Larry Johnson was encouraged to apply for a position in the NOWCC ACES Program in October 2006 by Jackson County District Conservationist, Alan Rees. Rees, a DC for two counties in Ohio, was looking to broaden the applicant pool for a position in his area so he contacted Larry to “just come in for an interview”. Larry had been retired for 6 years and was not at all sure he wanted to go back to work. As it turned out, the other two candidates decided on other things, so Larry decided to “give it a try”. Of course, Rees was excited to gain quality, experienced help for his area at a reasonable rate of pay. Larry is currently a Level 2, Conservationist Planning and Implementation Specialist in Jackson, Ohio.
Larry Johnson retired from the Ohio Department of Natural Resources (ODNR) Division of Wildlife in 2000 where he had worked for 16 years serving nine counties from the Athens District Office. The conservation work carried out by NRCS on Ohio’s private lands is usually done in partnership with other organizations. The ODNR Division of Wildlife is one of the most effective partners NRCS collaborates with to promote wildlife habitat through their many private lands biologists. Larry was one of those talented private lands biologists.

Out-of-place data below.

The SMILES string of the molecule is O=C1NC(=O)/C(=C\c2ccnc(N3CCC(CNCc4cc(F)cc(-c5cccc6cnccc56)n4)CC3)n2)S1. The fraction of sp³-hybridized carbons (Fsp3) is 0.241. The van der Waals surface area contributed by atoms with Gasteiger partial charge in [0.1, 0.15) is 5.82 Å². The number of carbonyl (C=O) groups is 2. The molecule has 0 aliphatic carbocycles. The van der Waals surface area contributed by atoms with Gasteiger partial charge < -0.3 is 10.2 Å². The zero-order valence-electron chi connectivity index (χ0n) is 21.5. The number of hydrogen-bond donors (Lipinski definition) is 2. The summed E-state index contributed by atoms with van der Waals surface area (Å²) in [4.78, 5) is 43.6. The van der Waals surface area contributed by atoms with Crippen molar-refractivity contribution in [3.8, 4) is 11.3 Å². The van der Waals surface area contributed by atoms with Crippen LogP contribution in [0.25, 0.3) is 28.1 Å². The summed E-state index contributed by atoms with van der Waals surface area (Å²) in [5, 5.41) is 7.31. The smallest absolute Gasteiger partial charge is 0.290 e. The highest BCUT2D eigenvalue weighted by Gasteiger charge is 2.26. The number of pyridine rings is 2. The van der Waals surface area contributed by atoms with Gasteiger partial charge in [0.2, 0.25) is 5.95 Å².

Some of Larry’s duties during his 3 day work week consist of assisting the civil engineering technician, Rob Rhyan, with inspections, investigations, and planning for primarily livestock-based conservation practices such as spring developments, heavy use pads or access roads. The remainder of Larry’s work week is either spent helping Alan make customer calls or working with the soil conservationist on Vinton County projects. The photo above shows Larry working in the field surveying conservation practices. With Larry doing most of the field work, Alan has more time to work on program contracts and payments.
The fact that Larry has lived his entire life in Jackson County has been quite helpful in getting people involved in NRCS programs; he says he knows the county and its residents like the back of his hand. His grandfather settled and began farming in Jackson County over 100 years ago. Larry and his wife, Charlotte now work the farm.
Money isn’t the primary reason Larry allowed himself to be coaxed into returning to work, but he says it doesn’t hurt. Like most people, he has felt the impact of the tough economy lately. He cites the interesting people, the flexible schedule, and the proximity to his home (only 3 miles away), all as reasons he likes his ACES work.
In his free time, Larry enjoys turkey hunting during the spring, often traveling to surrounding states in pursuit of a big tom. Larry and Charlotte also enjoy traveling and spending time between their two time-shares, taking advantage of the different locations for exploring. They also enjoy spending time with their three daughters and grandkids.